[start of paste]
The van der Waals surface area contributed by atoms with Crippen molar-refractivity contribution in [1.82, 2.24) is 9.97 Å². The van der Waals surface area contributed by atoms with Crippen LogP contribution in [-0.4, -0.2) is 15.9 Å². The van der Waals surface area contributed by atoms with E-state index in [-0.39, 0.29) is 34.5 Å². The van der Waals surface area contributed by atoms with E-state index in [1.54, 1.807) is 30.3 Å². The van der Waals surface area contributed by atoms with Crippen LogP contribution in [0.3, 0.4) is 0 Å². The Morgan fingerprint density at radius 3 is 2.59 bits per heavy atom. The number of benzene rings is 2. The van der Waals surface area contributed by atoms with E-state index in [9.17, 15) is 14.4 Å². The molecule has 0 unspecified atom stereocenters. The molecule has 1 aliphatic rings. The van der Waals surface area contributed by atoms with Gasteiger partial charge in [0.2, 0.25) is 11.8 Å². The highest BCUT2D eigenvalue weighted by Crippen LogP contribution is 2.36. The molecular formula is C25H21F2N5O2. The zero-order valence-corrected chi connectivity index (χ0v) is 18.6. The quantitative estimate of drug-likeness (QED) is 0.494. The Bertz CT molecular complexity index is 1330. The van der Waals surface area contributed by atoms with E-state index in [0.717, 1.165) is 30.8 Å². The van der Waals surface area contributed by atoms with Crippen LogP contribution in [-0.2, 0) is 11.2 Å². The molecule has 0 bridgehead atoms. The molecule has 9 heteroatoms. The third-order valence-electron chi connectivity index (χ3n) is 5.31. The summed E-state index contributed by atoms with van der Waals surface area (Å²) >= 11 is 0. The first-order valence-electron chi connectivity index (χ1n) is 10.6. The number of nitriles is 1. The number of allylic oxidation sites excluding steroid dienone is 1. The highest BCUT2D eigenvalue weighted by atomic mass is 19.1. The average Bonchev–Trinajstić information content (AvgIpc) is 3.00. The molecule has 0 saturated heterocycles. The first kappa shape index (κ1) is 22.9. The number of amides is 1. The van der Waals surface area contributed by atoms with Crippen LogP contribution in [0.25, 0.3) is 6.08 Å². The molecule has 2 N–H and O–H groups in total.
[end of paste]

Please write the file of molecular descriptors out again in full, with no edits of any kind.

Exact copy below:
The van der Waals surface area contributed by atoms with Crippen molar-refractivity contribution in [1.82, 2.24) is 9.97 Å². The van der Waals surface area contributed by atoms with Crippen LogP contribution in [-0.4, -0.2) is 15.9 Å². The van der Waals surface area contributed by atoms with E-state index in [-0.39, 0.29) is 34.5 Å². The van der Waals surface area contributed by atoms with E-state index in [1.54, 1.807) is 30.3 Å². The van der Waals surface area contributed by atoms with Crippen LogP contribution in [0.3, 0.4) is 0 Å². The Morgan fingerprint density at radius 3 is 2.59 bits per heavy atom. The number of benzene rings is 2. The van der Waals surface area contributed by atoms with E-state index in [9.17, 15) is 14.4 Å². The molecule has 0 unspecified atom stereocenters. The molecule has 1 aliphatic rings. The van der Waals surface area contributed by atoms with Gasteiger partial charge in [0.2, 0.25) is 11.8 Å². The highest BCUT2D eigenvalue weighted by Crippen LogP contribution is 2.36. The molecular formula is C25H21F2N5O2. The zero-order valence-corrected chi connectivity index (χ0v) is 18.6. The quantitative estimate of drug-likeness (QED) is 0.494. The Bertz CT molecular complexity index is 1330. The van der Waals surface area contributed by atoms with E-state index in [0.717, 1.165) is 30.8 Å². The van der Waals surface area contributed by atoms with Crippen LogP contribution in [-0.2, 0) is 11.2 Å². The molecule has 0 bridgehead atoms. The molecule has 9 heteroatoms. The third-order valence-electron chi connectivity index (χ3n) is 5.31. The summed E-state index contributed by atoms with van der Waals surface area (Å²) >= 11 is 0. The first-order valence-electron chi connectivity index (χ1n) is 10.6. The number of nitriles is 1. The number of allylic oxidation sites excluding steroid dienone is 1. The highest BCUT2D eigenvalue weighted by atomic mass is 19.1. The average Bonchev–Trinajstić information content (AvgIpc) is 3.00. The molecule has 0 saturated heterocycles. The first kappa shape index (κ1) is 22.9. The number of amides is 1. The van der Waals surface area contributed by atoms with Crippen LogP contribution in [0.25, 0.3) is 6.08 Å². The molecule has 2 N–H and O–H groups in total.